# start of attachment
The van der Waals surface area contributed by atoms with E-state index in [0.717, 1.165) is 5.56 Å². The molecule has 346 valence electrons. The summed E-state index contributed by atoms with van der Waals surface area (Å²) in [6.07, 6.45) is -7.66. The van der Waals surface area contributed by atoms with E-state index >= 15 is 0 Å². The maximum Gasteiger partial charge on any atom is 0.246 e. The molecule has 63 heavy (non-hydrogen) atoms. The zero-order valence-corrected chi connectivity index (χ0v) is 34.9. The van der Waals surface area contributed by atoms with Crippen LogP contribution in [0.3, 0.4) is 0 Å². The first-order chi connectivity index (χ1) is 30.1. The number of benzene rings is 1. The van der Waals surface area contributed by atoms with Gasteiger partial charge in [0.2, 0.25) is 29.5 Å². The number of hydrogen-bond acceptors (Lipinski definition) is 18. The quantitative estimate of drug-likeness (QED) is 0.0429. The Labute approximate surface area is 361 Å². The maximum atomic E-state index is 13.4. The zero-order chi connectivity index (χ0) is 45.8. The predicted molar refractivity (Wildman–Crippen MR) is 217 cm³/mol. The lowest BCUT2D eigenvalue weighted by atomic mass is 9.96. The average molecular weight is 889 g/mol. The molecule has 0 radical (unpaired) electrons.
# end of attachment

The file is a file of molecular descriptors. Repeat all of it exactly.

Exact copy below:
The van der Waals surface area contributed by atoms with E-state index in [0.717, 1.165) is 5.56 Å². The molecule has 346 valence electrons. The summed E-state index contributed by atoms with van der Waals surface area (Å²) in [6.07, 6.45) is -7.66. The van der Waals surface area contributed by atoms with E-state index >= 15 is 0 Å². The maximum Gasteiger partial charge on any atom is 0.246 e. The molecule has 63 heavy (non-hydrogen) atoms. The zero-order valence-corrected chi connectivity index (χ0v) is 34.9. The van der Waals surface area contributed by atoms with Crippen LogP contribution in [0.3, 0.4) is 0 Å². The first-order chi connectivity index (χ1) is 30.1. The number of benzene rings is 1. The van der Waals surface area contributed by atoms with Gasteiger partial charge in [0.2, 0.25) is 29.5 Å². The number of hydrogen-bond acceptors (Lipinski definition) is 18. The quantitative estimate of drug-likeness (QED) is 0.0429. The Labute approximate surface area is 361 Å². The maximum atomic E-state index is 13.4. The zero-order chi connectivity index (χ0) is 45.8. The predicted molar refractivity (Wildman–Crippen MR) is 217 cm³/mol. The lowest BCUT2D eigenvalue weighted by atomic mass is 9.96. The average molecular weight is 889 g/mol. The molecule has 0 radical (unpaired) electrons.